Rodagon vs. Componon

Discussion in 'Enlarging' started by luxikon, Oct 26, 2008.

  1. luxikon

    luxikon Member

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    Can someone tell me whether the Rodagon 5.6/150 or the Componon 5.6/150 is the better enlarging lens?

    luxikon
     
  2. Ian Grant

    Ian Grant Subscriber

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    Both are excellent lenses, there's no real differences. The Componon may be older as it was replaced by the Componon S.

    Ian
     
  3. Lee L

    Lee L Member

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    Ctein rates enlarger lenses in his book "Post Exposure". He doesn't include any lenses in his list that he doesn't consider excellent. Both the Rodagon and the Componon-S are in the list and have identical flare, falloff, and distortion numbers in his tests. The Rodagon has "some longitudinal color at f:5.6" and the Schneider has "slight longitudinal color". The sharpness of both is rated the same relative to the sharper 135 Rodagon. The Schnieder has the "best contrast of 4x5 lenses", and the Rodagon has "good contrast" at f:8. Optimal aperture for both is f:8.

    It's unclear if you are considering the Componon or the Componon-S. Ctein's tests are of the -S version.

    Lee
     
  4. luxikon

    luxikon Member

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    @ Lee

    I am considering the Componon, not the -S type.
     
  5. jeroldharter

    jeroldharter Member

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    I have a Schneider Apo-Componon and a Rodenstock Rodagon 150 mm f5.6 lens. Both seem quite good. The Schneider Apo takes a special lens board with my Beseler enlarger and as a result it is harder (? impossible) to align perfectly because it has subtle give/wobble in the connection to the enlarger. Therefore, on my enlarger, I am currently using the Rodagon and am quite happy with it. This is for B&W.
     
  6. Ian Grant

    Ian Grant Subscriber

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    The plain Componon is also excellent I have 5 or 6, maybe more in various sizes. I also have two older Rodagons and 2 Componon-S, it's difficult/impossible to find any differences in the print quality between any of the lenses. Buy which ever is the newest of the two.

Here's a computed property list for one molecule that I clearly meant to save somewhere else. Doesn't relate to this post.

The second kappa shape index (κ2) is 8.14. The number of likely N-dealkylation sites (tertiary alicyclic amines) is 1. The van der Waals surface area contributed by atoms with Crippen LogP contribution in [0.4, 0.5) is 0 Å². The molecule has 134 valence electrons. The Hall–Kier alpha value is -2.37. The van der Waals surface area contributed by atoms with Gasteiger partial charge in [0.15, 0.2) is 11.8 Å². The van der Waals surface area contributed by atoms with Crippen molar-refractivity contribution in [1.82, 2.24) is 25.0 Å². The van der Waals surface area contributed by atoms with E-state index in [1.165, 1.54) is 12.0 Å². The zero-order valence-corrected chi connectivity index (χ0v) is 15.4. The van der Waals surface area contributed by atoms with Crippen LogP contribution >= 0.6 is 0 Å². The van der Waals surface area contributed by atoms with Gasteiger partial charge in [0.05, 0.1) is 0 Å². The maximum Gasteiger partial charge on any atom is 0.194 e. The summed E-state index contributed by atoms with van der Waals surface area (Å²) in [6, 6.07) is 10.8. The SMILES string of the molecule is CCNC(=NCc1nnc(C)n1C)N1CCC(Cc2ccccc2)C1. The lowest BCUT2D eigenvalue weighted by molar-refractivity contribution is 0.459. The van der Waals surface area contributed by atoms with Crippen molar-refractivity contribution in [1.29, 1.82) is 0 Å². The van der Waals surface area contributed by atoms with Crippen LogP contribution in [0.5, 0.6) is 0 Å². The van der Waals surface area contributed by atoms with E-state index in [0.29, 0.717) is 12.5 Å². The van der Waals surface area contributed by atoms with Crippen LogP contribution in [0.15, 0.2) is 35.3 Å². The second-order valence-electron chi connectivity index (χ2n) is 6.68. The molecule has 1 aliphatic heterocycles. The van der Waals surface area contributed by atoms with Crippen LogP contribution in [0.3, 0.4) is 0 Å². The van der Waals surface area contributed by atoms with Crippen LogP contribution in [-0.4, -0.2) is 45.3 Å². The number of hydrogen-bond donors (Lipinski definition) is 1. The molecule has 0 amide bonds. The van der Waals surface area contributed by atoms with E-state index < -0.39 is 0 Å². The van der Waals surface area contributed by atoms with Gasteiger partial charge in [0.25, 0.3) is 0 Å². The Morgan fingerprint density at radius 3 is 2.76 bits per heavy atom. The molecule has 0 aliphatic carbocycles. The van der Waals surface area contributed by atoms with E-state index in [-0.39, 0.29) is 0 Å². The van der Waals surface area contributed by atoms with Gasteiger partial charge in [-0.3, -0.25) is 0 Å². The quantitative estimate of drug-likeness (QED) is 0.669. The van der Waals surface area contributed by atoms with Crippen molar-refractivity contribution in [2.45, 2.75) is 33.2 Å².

Ian
     
  7. ic-racer

    ic-racer Member

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    No :smile:
     
  8. mikebarger

    mikebarger Member

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    Why mess with those dogs, get a Nikon. :wink:

    Mike
     
  9. Martin Aislabie

    Martin Aislabie Subscriber

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    Both could be excellent lenses - and are when new

    However, if you have the chance to physically examine them look for wear and scratches then put them on an enlarger and check for focus shift.

    I have a Componon-S which focus shifts ever so slightly - no doubt it suffered a drop or similar in its life time - so now has been retired to be a perfectly adequate paper weight

    Martin
     
  10. jordanstarr

    jordanstarr Member

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    I've used both and not noticed the difference. If you get an APO lens, then you might notice the difference.

    ...Jordan.
     
  11. fschifano

    fschifano Member

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    EL-Nikkors are undoubtedly good. Are they better than Rodagons or Componon S lenses? Probably not. Are they as good as the competition? Yes.

    Schneider's line of current and former enlarging lenses are designated, in order of lowest to highest quality, Componar, Componon, and APO Componon. Rodenstock's designations are Rogonar, Rogonar S, Rodagon, and APO Rodagon. APO designated enlarging lenses are optimized for high enlargement ratios and are designed to be used at very close to wide open apertures. Unless regularly plan to make enlargements of greater than 10x to 12x and larger, the benefits of this type of lens are not apparent. EL-Nikkors don't use similar designations, but the only "budget quality" enlarging lenses are the 4 element 50 mm f/4 and the similar 75 mm optics. An enlarging lens from any of these manufacturers beyond the budget priced models will be excellent and anyone will be hard pressed to notice differences in a print made with any of them. Even the buget priced lenses are good as long as you keep the enlargement ratios modest, and stop the lens down to its optimal working aperture.

    Point is, don't worry so much about the brand name. I've a mix of El-Nikkors (both budget and better), Componons, Rogonars, and Rodagons in my darkroom. All of them are better than good. So you can argue minutiae all you want, but the results on the baseboard in practice are what counts.
     
  12. laurent35

    laurent35 Member

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    I first started with 2 el-nikkor lenses. I bought afterwards 2 Componon lenses (no APO nor -S) and I never used the nikon again and sold them. I don't want to say that the nikon were not good, but the componon gives more richer texture, richer grays. Let me tell you that the conjonction of a planar taking the the picture and a schneider lens for the enlargement gives really fantastics results.
    Laurent